Development of annual growth rings in trees


Olga Turkovskaya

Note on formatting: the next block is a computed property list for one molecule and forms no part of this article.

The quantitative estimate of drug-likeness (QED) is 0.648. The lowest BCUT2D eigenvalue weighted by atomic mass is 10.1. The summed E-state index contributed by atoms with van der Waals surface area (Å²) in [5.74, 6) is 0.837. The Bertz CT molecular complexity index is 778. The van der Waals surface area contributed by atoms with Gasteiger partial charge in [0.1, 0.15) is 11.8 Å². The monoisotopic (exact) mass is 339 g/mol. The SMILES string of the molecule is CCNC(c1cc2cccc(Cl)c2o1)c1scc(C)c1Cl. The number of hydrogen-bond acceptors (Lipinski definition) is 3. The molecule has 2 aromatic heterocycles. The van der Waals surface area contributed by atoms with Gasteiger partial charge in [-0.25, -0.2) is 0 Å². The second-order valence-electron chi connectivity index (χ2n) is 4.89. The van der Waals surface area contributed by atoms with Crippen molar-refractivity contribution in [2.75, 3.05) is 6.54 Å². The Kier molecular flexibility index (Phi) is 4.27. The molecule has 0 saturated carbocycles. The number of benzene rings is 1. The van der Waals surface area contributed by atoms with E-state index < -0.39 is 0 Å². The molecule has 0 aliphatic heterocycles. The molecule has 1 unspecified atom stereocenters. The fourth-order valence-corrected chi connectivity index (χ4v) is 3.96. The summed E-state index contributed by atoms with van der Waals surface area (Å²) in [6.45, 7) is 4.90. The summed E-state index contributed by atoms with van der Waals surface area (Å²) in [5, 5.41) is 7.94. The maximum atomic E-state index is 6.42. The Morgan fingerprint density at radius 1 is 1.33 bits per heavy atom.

Annual growth rings are the circular rings found at the ending of a log or tree stump. Each set of rings denotes one year of growth. Each year of growth has two clear-cut growing seasons: spring and summer. In the spring, trees exploit all the dampness in the soil and conduct large capacities of sap. This wood development is called early wood. These cells are large in diameter and have fine cell walls. They are extremely light in colour. Open pores of early wood can be seen with the unaided eye. Before the tree is cut, these pores are filled with moisture. Less moisture in the late spring thickens the cell walls and causes less moisture movement through the tree. Summer growth is called latewood. Latewood cells are smaller in diameter across and have thick cell walls. They are dark in colour. Latewood cells likewise have pores where dampness is stored.

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